Gap in publication of comparative information on new medicines.
SourceBritish Journal of Clinical Pharmacology, 65, 5, (2008), pp. 716-722
Article / Letter to editor
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British Journal of Clinical Pharmacology
SubjectUMCN 2.2: Vascular medicine and diabetes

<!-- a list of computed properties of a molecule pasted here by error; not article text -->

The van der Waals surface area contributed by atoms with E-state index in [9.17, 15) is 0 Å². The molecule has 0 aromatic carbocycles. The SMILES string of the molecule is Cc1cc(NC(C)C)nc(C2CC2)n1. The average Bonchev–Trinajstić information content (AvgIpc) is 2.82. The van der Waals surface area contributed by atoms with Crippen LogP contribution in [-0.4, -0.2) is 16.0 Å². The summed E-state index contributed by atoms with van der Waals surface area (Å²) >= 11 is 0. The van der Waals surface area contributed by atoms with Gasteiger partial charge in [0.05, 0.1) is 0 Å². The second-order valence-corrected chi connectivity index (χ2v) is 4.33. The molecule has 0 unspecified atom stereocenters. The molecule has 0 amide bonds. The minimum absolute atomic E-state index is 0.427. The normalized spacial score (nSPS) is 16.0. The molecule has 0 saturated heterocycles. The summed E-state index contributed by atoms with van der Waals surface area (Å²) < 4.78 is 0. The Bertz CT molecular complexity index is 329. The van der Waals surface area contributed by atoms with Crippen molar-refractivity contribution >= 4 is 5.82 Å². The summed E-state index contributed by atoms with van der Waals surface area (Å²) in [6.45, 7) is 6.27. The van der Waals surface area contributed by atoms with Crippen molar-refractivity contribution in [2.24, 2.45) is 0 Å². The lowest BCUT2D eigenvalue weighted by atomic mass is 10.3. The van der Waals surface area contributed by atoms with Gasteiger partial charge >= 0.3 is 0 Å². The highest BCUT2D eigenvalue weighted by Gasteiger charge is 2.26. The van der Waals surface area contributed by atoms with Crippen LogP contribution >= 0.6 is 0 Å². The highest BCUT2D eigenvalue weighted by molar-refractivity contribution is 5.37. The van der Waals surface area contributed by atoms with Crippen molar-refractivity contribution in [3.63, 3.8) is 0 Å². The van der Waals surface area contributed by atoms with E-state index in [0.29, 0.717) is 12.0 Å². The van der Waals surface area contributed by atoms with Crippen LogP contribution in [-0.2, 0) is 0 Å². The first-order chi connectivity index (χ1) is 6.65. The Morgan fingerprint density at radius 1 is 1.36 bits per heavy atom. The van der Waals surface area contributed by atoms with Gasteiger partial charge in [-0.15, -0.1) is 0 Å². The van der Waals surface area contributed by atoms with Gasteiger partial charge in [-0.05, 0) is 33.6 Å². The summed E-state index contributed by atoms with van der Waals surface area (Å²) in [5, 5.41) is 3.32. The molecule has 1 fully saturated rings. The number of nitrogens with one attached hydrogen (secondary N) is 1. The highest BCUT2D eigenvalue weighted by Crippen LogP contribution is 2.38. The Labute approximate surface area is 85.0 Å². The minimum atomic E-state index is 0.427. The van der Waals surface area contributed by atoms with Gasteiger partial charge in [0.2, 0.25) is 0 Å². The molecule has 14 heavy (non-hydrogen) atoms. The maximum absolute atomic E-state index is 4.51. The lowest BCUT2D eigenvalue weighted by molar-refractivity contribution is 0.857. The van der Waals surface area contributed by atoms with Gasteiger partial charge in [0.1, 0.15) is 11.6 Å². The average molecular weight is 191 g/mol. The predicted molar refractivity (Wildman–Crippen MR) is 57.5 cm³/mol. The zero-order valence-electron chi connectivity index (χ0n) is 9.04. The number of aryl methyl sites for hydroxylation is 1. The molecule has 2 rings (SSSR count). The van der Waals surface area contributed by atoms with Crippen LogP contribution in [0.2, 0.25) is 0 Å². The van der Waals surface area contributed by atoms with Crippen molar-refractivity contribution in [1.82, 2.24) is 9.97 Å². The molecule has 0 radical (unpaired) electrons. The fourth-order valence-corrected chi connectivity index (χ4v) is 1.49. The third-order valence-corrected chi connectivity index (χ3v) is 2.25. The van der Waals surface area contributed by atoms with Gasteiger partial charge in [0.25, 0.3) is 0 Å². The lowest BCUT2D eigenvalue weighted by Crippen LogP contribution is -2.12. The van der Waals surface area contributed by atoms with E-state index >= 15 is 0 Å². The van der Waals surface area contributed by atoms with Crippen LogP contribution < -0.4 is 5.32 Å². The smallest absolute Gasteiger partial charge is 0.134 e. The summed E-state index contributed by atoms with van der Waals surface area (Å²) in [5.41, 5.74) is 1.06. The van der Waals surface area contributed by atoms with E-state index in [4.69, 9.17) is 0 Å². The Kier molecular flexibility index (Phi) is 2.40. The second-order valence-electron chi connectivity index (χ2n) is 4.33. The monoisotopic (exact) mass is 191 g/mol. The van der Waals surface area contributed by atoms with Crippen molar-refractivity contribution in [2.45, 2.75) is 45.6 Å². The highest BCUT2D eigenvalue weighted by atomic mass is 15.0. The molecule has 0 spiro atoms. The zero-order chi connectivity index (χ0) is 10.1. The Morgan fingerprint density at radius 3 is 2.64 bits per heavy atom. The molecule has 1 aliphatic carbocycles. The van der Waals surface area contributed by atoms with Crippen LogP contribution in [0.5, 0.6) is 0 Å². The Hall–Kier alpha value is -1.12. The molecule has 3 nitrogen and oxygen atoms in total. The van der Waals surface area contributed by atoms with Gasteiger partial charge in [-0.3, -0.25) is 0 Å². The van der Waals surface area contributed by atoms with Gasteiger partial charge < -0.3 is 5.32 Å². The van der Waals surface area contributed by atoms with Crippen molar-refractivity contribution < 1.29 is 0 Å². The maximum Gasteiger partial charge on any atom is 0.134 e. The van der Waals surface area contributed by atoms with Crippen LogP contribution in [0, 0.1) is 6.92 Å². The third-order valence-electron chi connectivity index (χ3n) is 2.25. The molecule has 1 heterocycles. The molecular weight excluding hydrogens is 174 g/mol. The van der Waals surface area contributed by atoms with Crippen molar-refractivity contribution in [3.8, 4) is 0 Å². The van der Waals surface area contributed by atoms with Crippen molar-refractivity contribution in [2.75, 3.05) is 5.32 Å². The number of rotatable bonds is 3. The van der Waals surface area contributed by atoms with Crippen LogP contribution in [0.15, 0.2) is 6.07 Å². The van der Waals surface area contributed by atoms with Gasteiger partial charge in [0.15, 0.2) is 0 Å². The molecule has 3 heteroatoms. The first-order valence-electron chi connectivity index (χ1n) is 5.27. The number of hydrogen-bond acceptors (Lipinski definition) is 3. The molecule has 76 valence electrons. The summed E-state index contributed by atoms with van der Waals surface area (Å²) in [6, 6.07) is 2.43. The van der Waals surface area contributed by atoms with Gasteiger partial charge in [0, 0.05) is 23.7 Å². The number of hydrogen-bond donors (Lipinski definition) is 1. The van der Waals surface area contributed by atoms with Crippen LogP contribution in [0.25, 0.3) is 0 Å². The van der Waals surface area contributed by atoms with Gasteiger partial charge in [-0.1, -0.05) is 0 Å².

WHAT IS ALREADY KNOWN ABOUT THIS SUBJECT: Randomized active control trials are used by health care professionals and reimbursement authorities for the assessment of the added value of a new medicine. Failing to publish the results of clinical trials limits making an evidence based assessment and conducting systematic reviews. WHAT THIS STUDY ADDS: About one-third of the comparative trials used in the authorization process are published at the moment of market authorization and about four out of five within 2 or 3 years. Most of the rest remain unpublished. Unpublished trials contain information regarding a different therapeutic use or a different comparator of the same medicine and, in some cases, have influenced the risk : benefit assessment of the registration authorities. A standardized public registration of results of the main premarketing trials is advocated to fill the publication gap. AIMS: To determine the time-lag between the EU authorization of new medicines and the publications of the main randomized active control trials (RaCTs) used in the authorization process and to compare unpublished with published RaCTs of the same medicine. METHODS: All RaCTs for new medicines with a new active substance, authorized between 1999 and 2003, were extracted from the European Public Assessment Reports (EPAR). Information about the publication status of RaCTs was obtained from the MEDLINE and EMBASE databases. RESULTS: We identified 116 RaCTs for 42 new medicines; 28% of the RaCTs had been published at the moment of market authorization, 59% after 1 year, 78% after 2 and 83% after 3 years. Most of the rest of the studies remained unpublished after 3 years of follow-up. Unpublished RaCTs differed from published trials of the same medicine especially regarding therapeutic use and/or comparator. In some cases unpublished trials have influenced the risk : benefit asssessment of the registration authorities. CONCLUSIONS: Most of the main RaCTs, relevant for assessing the added value of a new medicine, are published subsequent to market entry; some of these trials remain unpublished. We argue for a standardized public registration of the results of the main premarketing clinical trials as a condition for market authorization.
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